Read more: What Is Black Box Testing? (Plus Types and Strategies)

Types of system testing

There are about 50 types of system tests to select. Here are some common types of system testing a company may order:

Installation testing

Installation testing involves assessing if a customer can install a software program on a hardware device successfully. It often includes observing a program's installation procedure, including its ability to identify available hard drive space and provide effective instruction. Testers often conduct installation testing using different error-based scenarios to ensure a program can notify a customer if it requires an additional prerequisite. For example, if a tester evaluates software that requires an advanced graphics processing unit (GPU), they can install it on a computer that has an outdated model with fewer capabilities.

Related: 111 Types of Testing in Software

Functionality testing

Functionality testing involves reviewing if a program's features operate correctly. It may include a comprehensive evaluation of one aspect, such as a login button, or a more general overview. Testers can perform a predetermined series of tasks in a program to observe how it responds. For example, if they identify a missing requirement during a functionality test, they can record a suggested modification for developers to address in the future.

Read more: A Guide to Functional Testing (With Types and Steps)

Usability testing

Usability testing involves examining a program's features to better ensure a customer can access them easily and enjoys their experience. It often includes an assessment of both a program's functionality and its aesthetic appearance, as these elements may factor into a customer's overall opinion. For example, a tester might evaluate a program's navigational features, including its search function and how it arranges information on the screen. Afterward, they might assess a program's response time by recording how long it takes to load individual components.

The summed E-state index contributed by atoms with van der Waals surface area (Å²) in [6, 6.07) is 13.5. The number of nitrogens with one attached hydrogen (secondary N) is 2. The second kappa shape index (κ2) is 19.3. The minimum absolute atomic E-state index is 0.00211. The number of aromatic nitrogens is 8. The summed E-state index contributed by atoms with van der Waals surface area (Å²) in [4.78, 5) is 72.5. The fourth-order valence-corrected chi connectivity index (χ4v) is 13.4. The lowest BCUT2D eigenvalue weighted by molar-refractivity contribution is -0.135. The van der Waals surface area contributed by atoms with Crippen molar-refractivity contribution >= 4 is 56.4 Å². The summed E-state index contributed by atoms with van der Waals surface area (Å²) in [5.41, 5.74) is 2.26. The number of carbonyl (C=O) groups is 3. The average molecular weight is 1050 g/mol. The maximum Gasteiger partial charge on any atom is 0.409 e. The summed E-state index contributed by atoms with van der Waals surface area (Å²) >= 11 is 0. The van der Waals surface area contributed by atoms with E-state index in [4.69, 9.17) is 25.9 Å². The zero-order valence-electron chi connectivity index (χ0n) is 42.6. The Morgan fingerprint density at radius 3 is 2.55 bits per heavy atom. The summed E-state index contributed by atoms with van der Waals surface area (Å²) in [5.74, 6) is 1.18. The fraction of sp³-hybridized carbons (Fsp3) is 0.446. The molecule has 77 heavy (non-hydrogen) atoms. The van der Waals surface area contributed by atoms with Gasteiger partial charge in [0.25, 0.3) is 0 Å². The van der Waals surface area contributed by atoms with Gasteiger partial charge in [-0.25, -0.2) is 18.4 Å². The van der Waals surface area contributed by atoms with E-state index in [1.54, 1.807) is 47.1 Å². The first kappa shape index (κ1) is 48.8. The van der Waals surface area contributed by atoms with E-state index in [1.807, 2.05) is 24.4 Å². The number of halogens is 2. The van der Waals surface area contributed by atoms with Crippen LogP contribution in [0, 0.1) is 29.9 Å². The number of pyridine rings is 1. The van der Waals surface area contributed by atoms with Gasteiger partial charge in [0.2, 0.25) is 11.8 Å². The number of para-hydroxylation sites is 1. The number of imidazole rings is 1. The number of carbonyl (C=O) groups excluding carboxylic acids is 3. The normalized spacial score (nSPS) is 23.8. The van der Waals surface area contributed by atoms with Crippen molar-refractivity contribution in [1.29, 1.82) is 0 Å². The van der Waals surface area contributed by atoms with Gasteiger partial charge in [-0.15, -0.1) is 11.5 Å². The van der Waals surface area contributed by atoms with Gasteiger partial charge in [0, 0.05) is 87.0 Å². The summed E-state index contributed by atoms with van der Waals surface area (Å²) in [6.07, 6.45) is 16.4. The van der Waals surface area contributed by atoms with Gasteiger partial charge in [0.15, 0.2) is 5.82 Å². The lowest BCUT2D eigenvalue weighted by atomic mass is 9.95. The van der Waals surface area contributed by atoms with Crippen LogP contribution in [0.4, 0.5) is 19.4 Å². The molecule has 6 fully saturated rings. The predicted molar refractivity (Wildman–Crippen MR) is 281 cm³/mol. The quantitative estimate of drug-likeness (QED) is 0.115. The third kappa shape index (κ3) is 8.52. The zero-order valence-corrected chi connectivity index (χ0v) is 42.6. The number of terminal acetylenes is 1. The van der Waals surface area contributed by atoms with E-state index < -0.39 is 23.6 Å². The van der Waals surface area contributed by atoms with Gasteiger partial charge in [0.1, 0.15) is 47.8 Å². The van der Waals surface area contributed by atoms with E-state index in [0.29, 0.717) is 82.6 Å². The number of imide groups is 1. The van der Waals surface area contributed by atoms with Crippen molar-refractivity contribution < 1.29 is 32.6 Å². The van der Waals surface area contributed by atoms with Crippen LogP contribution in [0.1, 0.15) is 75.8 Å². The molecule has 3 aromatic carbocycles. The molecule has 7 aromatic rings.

Read more: Usability Testing: Types, Benefits and How To Do It

Stability testing

Stability testing involves measuring a software's response to an increase in processed data. Testers usually include this process to determine if a program can remain operational when multiple users access it through a network. For example, a printer's software may need to accommodate the printing requests of multiple people in an office building. A tester might send several requests to a printer's software and measure its response so they can offer a developer their observations and suggestions.

Recovery testing

Recovery testing involves investigating how a program responds to software and hardware disruptions. Testers typically include this process to observe if a program can regain functionality after losing data or receiving incorrect code. For example, if a tester plans to observe whether a software's code can restore itself to a previous state, they may deliberately cause a program to crash during a task. They may also test whether a program can recover items previously in storage, like file folders.